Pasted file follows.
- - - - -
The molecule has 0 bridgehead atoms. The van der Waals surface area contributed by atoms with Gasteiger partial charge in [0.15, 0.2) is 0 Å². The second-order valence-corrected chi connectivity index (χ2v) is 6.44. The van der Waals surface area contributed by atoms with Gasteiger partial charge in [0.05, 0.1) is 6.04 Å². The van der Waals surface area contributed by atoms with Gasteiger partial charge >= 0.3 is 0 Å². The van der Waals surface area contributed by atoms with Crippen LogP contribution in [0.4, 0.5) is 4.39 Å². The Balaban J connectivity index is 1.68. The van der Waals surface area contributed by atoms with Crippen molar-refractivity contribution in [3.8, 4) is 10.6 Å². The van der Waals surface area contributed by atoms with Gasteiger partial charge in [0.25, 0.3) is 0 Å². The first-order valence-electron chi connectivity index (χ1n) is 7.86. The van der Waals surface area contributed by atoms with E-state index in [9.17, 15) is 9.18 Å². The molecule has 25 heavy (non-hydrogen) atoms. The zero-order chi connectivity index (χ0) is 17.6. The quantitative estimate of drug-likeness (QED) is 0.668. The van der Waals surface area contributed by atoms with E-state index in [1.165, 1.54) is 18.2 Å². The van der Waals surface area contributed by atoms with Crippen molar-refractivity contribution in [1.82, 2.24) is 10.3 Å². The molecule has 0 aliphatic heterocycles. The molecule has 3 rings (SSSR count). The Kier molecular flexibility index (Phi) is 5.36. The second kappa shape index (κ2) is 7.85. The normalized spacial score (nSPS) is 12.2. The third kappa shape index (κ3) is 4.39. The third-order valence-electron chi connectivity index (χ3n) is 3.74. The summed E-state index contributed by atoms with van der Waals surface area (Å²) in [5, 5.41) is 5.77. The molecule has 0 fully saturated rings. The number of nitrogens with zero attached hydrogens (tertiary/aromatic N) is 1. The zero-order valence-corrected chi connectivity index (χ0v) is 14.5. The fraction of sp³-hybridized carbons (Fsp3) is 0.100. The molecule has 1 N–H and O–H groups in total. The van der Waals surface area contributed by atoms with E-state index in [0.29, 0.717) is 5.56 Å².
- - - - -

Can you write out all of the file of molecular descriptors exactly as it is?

The molecule has 0 bridgehead atoms. The van der Waals surface area contributed by atoms with Gasteiger partial charge in [0.15, 0.2) is 0 Å². The second-order valence-corrected chi connectivity index (χ2v) is 6.44. The van der Waals surface area contributed by atoms with Gasteiger partial charge in [0.05, 0.1) is 6.04 Å². The van der Waals surface area contributed by atoms with Gasteiger partial charge >= 0.3 is 0 Å². The van der Waals surface area contributed by atoms with Crippen LogP contribution in [0.4, 0.5) is 4.39 Å². The Balaban J connectivity index is 1.68. The van der Waals surface area contributed by atoms with Crippen molar-refractivity contribution in [3.8, 4) is 10.6 Å². The van der Waals surface area contributed by atoms with Gasteiger partial charge in [0.25, 0.3) is 0 Å². The first-order valence-electron chi connectivity index (χ1n) is 7.86. The van der Waals surface area contributed by atoms with E-state index in [9.17, 15) is 9.18 Å². The molecule has 25 heavy (non-hydrogen) atoms. The zero-order chi connectivity index (χ0) is 17.6. The quantitative estimate of drug-likeness (QED) is 0.668. The van der Waals surface area contributed by atoms with E-state index in [1.165, 1.54) is 18.2 Å². The van der Waals surface area contributed by atoms with Crippen molar-refractivity contribution in [1.82, 2.24) is 10.3 Å². The molecule has 0 aliphatic heterocycles. The molecule has 3 rings (SSSR count). The Kier molecular flexibility index (Phi) is 5.36. The second kappa shape index (κ2) is 7.85. The normalized spacial score (nSPS) is 12.2. The third kappa shape index (κ3) is 4.39. The third-order valence-electron chi connectivity index (χ3n) is 3.74. The summed E-state index contributed by atoms with van der Waals surface area (Å²) in [5, 5.41) is 5.77. The molecule has 0 fully saturated rings. The number of nitrogens with zero attached hydrogens (tertiary/aromatic N) is 1. The zero-order valence-corrected chi connectivity index (χ0v) is 14.5. The fraction of sp³-hybridized carbons (Fsp3) is 0.100. The molecule has 1 N–H and O–H groups in total. The van der Waals surface area contributed by atoms with E-state index in [0.29, 0.717) is 5.56 Å².